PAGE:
Straight in after Deloitte, McKinsey enter the fray with a piece ‘Six ways to make Web 2.0 work‘ that I can only describe as ‘awesome’. And I use that word advisedly and often chuckle when my North American pals use it for what we’d describe in London as ‘jolly good’. So why awesome?
It’s awesome because it’s so right on the mark and provides practical real politik advice. This is not a ‘how-to’ guide as much as what’s needed to get things working and working well. To see what I mean, just look at the list:
6 of the Best
1. The transformation to a bottom-up culture needs help from the top.
2. The best uses come from users—but they require help to scale.
3. What’s in the workflow is what gets used.
4. Appeal to the participants’ egos and needs—not just their wallets.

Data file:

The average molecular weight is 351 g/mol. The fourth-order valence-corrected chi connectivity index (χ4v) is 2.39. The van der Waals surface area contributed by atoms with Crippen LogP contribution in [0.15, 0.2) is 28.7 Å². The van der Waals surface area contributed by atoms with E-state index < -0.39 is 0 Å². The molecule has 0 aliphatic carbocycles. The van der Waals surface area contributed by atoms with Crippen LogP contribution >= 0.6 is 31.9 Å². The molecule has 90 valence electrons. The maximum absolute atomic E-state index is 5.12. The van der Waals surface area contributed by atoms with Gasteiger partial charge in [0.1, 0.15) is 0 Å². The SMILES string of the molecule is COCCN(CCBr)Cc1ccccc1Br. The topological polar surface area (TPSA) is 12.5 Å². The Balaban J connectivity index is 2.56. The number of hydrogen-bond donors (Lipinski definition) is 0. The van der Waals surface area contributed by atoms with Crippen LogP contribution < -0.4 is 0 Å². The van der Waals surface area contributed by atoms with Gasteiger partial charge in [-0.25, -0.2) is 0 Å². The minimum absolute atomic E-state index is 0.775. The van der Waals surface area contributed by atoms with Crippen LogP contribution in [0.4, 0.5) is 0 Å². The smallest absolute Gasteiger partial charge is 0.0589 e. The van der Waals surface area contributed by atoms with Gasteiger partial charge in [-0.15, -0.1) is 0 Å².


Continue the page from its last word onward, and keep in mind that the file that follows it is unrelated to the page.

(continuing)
5. The right solution comes from the right participants.
6. Balance the top-down and self-management of risk.
No winning formula
This advice is centred on what works – getting it right is not formulaic, it’s about making sure people are happy in their risk, are getting credit and reward even in terms or their egos and that it’s about making sure 2.0 is right in the heart of the relevant workflows.
And I particularly liked their concept of ‘controlled disruption’. Yes total laissez faire can lead to troubles, but there needs to be risk to make success:
Acceptance of Web 2.0 technologies in business is growing. Encouraging participation calls for new approaches that break with the methods used to deploy IT in the past. Company leaders first need to survey their current practices. Once they feel comfortable with some level of controlled disruption, they can begin testing the new participatory tools.
Consultant for hire
If you’re reading this and want to know how to make these technologies a success in the business, please fell free to get in touch – I’m looking for work in this area and can help you make it a success.